Canon provides a 32MB CompactFlash card with the camera, which is, in one way, nice of them. Considering when you buy a film camera, you do not get film, or some digital single lens reflex, you'll have to buy the memory card separately.

Depending on the resolution and JPEG compression, the number of images you can capture, on a 32MB card with the S500, ranges from 11 to 337. My uses for this camera requires highest resolution and minimum compression, so the 32MB card is off to eBay. I already have a 256MB card (almost 100 shots) and a 512MB (almost 200 shots), so I'll be using those.

Using the PowerShot S500 Digital Elph
With the battery and memory card installed, it's time to power it on. Outdoors, when pressing the power button and taking the first shot, it takes about two seconds. Indoors, when flash is required, it takes just over 4 seconds. You'll know when you're ready to shoot when you see the green light just to the left of the viewfinder.
On top of the camera, you'll notice some holes in the body. The single one, towards the front is the microphone is used when recording movies, or taking sound memos. The array of 7 holes is the speaker which is used for audio feedback or playing back movies. However, it does not seem to playback sound memos. Hmmm...
Photographs taken with Canon's PowerShot S500 Digital Elph
Subject:   Jet contrails
Model:   Canon PowerShot S500 Digital Elph
Shutter Speed:   1/160 sec
F-Stop:   f/2.8
ISO Speed:   n/a
Focal Length:   7.4 mm
Notes:   This photograph was taken moments after the sun went down.
Subject:   Mallard duck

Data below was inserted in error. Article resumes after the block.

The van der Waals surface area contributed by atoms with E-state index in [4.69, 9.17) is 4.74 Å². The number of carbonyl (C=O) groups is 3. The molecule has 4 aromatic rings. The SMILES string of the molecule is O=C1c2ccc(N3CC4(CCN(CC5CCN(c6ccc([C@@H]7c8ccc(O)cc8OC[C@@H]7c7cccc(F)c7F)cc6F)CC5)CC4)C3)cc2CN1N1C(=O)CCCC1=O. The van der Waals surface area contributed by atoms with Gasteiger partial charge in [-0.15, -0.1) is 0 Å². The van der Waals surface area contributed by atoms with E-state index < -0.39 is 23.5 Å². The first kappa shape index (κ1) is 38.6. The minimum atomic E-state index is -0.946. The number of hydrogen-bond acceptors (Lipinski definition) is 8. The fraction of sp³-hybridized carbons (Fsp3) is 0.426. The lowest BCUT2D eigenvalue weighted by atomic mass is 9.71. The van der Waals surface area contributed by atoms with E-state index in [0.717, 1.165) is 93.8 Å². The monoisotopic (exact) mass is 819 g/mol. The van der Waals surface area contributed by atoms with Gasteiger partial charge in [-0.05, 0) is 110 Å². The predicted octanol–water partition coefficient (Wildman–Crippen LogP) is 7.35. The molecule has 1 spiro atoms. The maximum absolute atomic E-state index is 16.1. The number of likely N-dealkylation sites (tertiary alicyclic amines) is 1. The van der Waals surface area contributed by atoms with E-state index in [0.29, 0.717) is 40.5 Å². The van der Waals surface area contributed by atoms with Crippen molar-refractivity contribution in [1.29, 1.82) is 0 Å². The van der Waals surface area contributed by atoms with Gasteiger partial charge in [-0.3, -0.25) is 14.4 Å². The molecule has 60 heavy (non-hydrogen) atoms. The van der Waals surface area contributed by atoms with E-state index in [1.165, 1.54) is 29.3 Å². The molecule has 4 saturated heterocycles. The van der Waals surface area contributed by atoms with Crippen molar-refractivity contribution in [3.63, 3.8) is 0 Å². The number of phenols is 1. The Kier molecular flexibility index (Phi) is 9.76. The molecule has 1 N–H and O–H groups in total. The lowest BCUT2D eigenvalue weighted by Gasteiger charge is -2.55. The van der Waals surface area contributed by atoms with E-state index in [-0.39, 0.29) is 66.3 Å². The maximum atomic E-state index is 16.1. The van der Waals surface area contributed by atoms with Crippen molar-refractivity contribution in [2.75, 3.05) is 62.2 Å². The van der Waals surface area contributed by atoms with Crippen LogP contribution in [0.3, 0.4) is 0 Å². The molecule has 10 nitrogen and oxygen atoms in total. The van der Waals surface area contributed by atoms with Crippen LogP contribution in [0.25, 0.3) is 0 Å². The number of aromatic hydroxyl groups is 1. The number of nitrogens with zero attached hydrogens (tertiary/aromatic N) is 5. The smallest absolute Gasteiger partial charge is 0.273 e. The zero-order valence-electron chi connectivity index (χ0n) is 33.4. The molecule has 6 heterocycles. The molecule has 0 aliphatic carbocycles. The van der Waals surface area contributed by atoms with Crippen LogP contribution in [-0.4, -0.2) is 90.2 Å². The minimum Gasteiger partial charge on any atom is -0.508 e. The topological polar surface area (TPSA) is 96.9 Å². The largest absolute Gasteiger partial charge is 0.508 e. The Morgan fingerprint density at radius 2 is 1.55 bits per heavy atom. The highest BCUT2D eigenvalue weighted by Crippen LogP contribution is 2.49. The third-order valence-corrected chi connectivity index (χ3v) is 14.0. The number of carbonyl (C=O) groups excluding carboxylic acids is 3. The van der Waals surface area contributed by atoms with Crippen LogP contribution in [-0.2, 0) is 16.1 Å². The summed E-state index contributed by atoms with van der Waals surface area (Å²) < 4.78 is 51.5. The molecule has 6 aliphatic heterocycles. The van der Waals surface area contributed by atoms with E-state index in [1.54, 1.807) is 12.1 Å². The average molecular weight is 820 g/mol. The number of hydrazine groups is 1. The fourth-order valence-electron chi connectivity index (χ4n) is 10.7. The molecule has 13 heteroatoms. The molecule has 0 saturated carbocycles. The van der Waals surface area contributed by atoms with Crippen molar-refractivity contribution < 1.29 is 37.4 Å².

Model:   Canon PowerShot S500 Digital Elph
Shutter Speed:   1/640 sec
F-Stop:   f/3.5
ISO Speed:   n/a
Focal Length:   10.8 mm
Notes:   Taking photographs of wildlife can be a real challenge. I chased this duck all day until finally, he slowed down. I'll probably hear from the animal activists on this one.
Subject:   Medieval Times
Model:   Canon PowerShot S500 Digital Elph
Shutter Speed:   1.0 sec
F-Stop:   f/2.8
ISO Speed:   n/a
Focal Length:   7.4 mm
Notes:   Long exposures can result in some interesting effects.
Subject:   Medieval Times
Model:   Canon PowerShot S500 Digital Elph
Shutter Speed:   1/5 sec
F-Stop:   f/2.8
ISO Speed:   n/a
Focal Length:   7.4 mm
Notes:   One of the few usable indoor shots. All I had to do was back off on the coffee consumption.
Subject:   Mike Emond's Willis
Model:   Canon PowerShot S500 Digital Elph
Shutter Speed:   1/160 sec
F-Stop:   f/2.8
ISO Speed:   n/a
Focal Length:   7.4 mm
Notes:   Early morning photograph. Camera was placed a few inches from the asphalt. You will notice a pronounced barrel distortion at this wide angle setting.
Subject:   Church tower
Model:   Canon PowerShot S500 Digital Elph
Shutter Speed:   1/250 sec
F-Stop:   f/7.1
ISO Speed:   n/a
Focal Length:   7.4 mm
Notes:   It was a bright/warm day. Using Superfine mode helped to minimize color fringes.
All the photographs above have been taken in Superfine jpeg mode, and reduced 50% in Photoshop with moderate jpeg compression to conserve disk space and bandwidth. Camera was handheld. No color corrections, level adjustments, sharpening or croppings were made.

Like I mentioned earlier, this camera is small, but there are smaller and lighter cameras out there. The PowerShot S500 Digital Elph is about the size of a deck of cards, and about twice as thick. The stainless steel body was one of the factors for choosing this camera. I would think that all point-and-shoot cameras are this easy to use. Installing the battery and memory card couldn't be easier.

Attaching the wrist strap was probably the most difficult part in using this camera.

From a professional (advanced amateur?) point of view, the lens on this camera captures very clear/sharp wonderful images. Unfortunately the images captured at the widest angle (as with other point-and-shoot digital cameras) does display a considerable amount of barrel distortion (think about fisheye). The distortion is less as you zoom out. Another problem is bright daylight. Here is where chromatic aberrations is quite noticeable. Overall, this camera is a lot of fun to use.


Gary Kawamura